I am redating this old post.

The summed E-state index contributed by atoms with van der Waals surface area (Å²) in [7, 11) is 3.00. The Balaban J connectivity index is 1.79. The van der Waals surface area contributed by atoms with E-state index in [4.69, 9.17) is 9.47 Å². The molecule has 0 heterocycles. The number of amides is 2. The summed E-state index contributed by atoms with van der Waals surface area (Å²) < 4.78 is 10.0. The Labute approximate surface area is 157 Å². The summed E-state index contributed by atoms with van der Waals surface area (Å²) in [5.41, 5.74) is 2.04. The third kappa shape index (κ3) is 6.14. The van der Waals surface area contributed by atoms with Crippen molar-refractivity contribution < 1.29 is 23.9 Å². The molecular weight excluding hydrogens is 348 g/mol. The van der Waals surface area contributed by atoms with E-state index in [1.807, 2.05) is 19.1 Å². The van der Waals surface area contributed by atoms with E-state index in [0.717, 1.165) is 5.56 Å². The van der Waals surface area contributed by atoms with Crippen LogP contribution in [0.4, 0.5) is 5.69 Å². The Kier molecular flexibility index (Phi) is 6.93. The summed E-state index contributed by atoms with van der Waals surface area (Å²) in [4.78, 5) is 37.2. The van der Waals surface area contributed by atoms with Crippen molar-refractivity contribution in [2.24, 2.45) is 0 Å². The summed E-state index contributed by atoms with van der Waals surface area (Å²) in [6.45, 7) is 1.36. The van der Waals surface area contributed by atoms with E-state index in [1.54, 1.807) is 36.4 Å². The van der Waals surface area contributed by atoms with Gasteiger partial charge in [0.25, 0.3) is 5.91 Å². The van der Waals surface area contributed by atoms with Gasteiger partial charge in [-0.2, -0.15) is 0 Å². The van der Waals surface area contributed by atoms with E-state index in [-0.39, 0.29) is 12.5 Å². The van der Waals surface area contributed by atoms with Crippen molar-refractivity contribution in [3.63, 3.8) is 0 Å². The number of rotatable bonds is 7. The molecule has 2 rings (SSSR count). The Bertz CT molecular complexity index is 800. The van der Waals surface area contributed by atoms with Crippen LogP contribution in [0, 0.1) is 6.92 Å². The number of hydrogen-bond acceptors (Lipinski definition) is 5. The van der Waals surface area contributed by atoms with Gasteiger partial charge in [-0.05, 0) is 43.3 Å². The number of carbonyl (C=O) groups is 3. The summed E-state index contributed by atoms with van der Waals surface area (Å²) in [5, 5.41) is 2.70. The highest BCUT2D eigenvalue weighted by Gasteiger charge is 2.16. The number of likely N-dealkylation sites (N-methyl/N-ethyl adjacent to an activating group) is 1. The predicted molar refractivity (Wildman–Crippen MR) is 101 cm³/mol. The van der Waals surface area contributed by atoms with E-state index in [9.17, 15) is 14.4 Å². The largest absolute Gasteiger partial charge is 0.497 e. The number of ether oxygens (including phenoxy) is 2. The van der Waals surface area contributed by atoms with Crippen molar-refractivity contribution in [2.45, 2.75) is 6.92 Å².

One interesting point about many ethical philosophies is that while they make no reference to a theistic God, they do seem to be grounded in metaphysics, and the kind of metaphysics at work is one that a modern naturalist would have trouble accepting. Plato, Aristotle, and the Stoics are prime examples. Plato's moral philosophy is based on the Form of the Good, which shares certain characteristics with the theistic God, and which can be known through a process of recollection where we recollect what we were aware of in a pre-existence. Aristotle is based on the idea of an inherent purpose for human life, and Stoic ethics is a response to Stoic metaphysics. No one seems to be suggesting that ethics will be all just the same regardless of metaphysics. Even if a personal God isn't required for ethics, doesn't it seem plausible that at the very least some sort of metaphysics is required that most naturalists today would have a hard time accepting. Is it reasonable to reject what Kant called a metaphysics of morals?